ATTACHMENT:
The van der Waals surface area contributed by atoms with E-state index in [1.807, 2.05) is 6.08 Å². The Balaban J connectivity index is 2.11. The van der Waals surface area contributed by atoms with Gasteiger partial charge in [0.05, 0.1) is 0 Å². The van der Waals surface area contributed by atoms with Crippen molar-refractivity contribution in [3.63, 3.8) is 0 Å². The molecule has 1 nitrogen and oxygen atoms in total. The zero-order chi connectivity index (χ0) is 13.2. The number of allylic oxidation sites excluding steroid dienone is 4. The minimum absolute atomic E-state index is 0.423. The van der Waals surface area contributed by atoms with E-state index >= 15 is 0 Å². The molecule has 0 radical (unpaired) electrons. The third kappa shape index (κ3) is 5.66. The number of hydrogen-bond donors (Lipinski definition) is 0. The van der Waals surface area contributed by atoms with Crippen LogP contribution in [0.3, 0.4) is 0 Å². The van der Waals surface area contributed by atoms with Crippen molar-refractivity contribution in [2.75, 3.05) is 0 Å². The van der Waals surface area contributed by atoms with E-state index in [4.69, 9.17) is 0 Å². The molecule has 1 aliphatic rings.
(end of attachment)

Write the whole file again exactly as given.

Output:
The van der Waals surface area contributed by atoms with E-state index in [1.807, 2.05) is 6.08 Å². The Balaban J connectivity index is 2.11. The van der Waals surface area contributed by atoms with Gasteiger partial charge in [0.05, 0.1) is 0 Å². The van der Waals surface area contributed by atoms with Crippen molar-refractivity contribution in [3.63, 3.8) is 0 Å². The molecule has 1 nitrogen and oxygen atoms in total. The zero-order chi connectivity index (χ0) is 13.2. The number of allylic oxidation sites excluding steroid dienone is 4. The minimum absolute atomic E-state index is 0.423. The van der Waals surface area contributed by atoms with E-state index >= 15 is 0 Å². The molecule has 0 radical (unpaired) electrons. The third kappa shape index (κ3) is 5.66. The number of hydrogen-bond donors (Lipinski definition) is 0. The van der Waals surface area contributed by atoms with Crippen LogP contribution in [0.3, 0.4) is 0 Å². The van der Waals surface area contributed by atoms with Crippen molar-refractivity contribution in [2.75, 3.05) is 0 Å². The van der Waals surface area contributed by atoms with E-state index in [4.69, 9.17) is 0 Å². The molecule has 1 aliphatic rings.